Matthew Januszek
I think it’s a bit of both and it’s… the thing with me and my father is he, I guess, he has a lot of belief in me. So you know, this would never work just with me on my own you know. My father was sort of like the opposite of me. He was the, I guess, the sensible one. He was the one that basically used to follow my crazy ideas and make, you know, everything happen to facilitate that. And I think on the flip side, he probably didn’t have those crazy ideas and didn’t see what I saw. So I guess together we made a great partnership and then he would basically work with, you know, my mother and brothers and sisters and then kind of, you know, line everyone up behind us. So I think it was really a partnership and that dynamic seemed to be a successful one.

Elliot Moss
And working with your Dad, and I don’t know if he is still involved in the business, you probably speak to him often and maybe he is a shareholder too as well I am sure. But what’s it like? How do you distinguish between you the son, and you his business partner? Or don’t you need to?

Matthew Januszek
Yes. It’s very difficult. Family businesses are very difficult and you have to, I guess, I see it almost like a marriage, you have to, you know you don’t just get married and then it’s fine, you have to constantly work at it to make it a success. And it’s very much like that and the challenge is that I’m always, you know, I am the son so you know, in some situations, you know, my father wants to take on the father role, particularly when things are difficult, you know it’s ‘okay I need to step in and be the Dad’ and that’s a difficult dynamic so you have to kind of get that balance, to almost separate… ‘look you know we are business partners and let’s have these conversations’. I think over the years we’ve, you know, we’ve done a pretty good job at doing that, particularly in the later years as the business is now a lot bigger and we can’t operate like that. But in the younger you know, in the younger years of the business it was, you know, there was a lot to work out in that respect. And my advice to everybody if they’re going in to a family business is to, sort of, you know, set it up. Although they are your family and you get cheap free labour, is to kind of set it up from the beginning with those rules in place and rules and responsibilities in place, because it can get a little bit, you know, cloudy if you’re not careful.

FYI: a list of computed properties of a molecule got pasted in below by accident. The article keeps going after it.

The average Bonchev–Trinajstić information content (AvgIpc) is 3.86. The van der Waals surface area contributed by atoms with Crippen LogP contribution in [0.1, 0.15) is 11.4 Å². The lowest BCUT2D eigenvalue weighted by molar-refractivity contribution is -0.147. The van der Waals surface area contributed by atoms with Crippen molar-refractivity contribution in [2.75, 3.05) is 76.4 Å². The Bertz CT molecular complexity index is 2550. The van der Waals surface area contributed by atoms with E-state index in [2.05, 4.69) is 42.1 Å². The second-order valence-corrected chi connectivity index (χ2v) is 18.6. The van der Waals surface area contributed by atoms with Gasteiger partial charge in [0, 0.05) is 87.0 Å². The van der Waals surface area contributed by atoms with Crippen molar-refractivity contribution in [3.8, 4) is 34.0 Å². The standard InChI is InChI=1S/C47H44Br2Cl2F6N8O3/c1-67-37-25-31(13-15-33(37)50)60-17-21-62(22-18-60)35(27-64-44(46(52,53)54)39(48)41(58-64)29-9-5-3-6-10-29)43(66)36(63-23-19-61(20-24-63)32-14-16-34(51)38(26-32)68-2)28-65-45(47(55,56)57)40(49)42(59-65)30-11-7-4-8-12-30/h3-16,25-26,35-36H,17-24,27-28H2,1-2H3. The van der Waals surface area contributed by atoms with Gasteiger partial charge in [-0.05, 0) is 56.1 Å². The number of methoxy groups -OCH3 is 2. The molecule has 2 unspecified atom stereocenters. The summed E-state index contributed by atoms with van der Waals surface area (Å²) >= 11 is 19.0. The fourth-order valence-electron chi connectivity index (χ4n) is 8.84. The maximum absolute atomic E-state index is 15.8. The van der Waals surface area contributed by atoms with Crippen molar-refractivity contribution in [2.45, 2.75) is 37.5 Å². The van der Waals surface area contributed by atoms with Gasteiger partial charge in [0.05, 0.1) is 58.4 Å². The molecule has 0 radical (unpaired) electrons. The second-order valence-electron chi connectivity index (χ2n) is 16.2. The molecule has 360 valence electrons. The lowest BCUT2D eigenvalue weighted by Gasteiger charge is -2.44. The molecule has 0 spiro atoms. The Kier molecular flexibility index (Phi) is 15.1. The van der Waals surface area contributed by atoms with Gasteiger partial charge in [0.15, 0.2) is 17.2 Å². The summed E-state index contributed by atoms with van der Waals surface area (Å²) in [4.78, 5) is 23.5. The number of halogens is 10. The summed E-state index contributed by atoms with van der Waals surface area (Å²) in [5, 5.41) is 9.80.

Elliot Moss
You’ve mentioned your Dad a lot and obviously you have a very close relationship. Where do you sit in the pecking order in terms of your siblings?

Matthew Januszek
So…

Elliot Moss
What number are you?

Matthew Januszek
…I’m the eldest.

Elliot Moss
Ah.

Matthew Januszek
So that, you know, that kind of explains things. So quite a bit older. There’s 13 years difference between myself and my youngest brother. So there’s quite a gap there.

Elliot Moss
Yeah. And I read somewhere that you said, you talked earlier you left school, I mentioned that you left school early and you said apparently “I didn’t like people telling me what to do and that created a lot of challenges for me.” It sounds like you listened to your Dad though?

Matthew Januszek
Yeah. And I think, I don’t like people telling me what to do, I guess but there’s you know, I guess in everything there’s ways.

Elliot Moss
No one puts baby in the corner!

Matthew Januszek
Yeah, it kind of gives me a reason to sort of react but there are ways of doing it and I have got a lot of respect for my father and I guess we’ve just sort of developed that as we’ve gone on. There are times where he’ll say something and I won’t agree and it’ll come… you know, it will go into a big argument. But the good thing that we have is that we can have a huge argument and then we just forget about it. You know, it’s almost as though it doesn’t happen. I think that’s important for whether it’s business partners or people, you know, if you are passionate and emotional which we are, you know, very passionate but for the right reasons. You know, you can see a lot of that passion in our products, everything we make, you know, it’s passionate business and if you know, that’s how we express ourselves, you are going to have these you know, things going on but I think it is important just to be able to leave it, leave it at the door and move on, otherwise you know you just carry all this stuff with you. I think that’s probably the success in our relationship.

Elliot Moss
In terms of your own, you were a junior bodybuilder, your own sporting and I know you didn’t become a professional or anything but obviously you did take it pretty seriously. I imagine you, because you were actually in the sports world, you see a lot of parallels between the discipline that you need in your business life because of the fact that you were training so hard. Do you think about that or was it just… is your sporting background just that? Or does it still inform the way you think about discipline and focus in your own working life?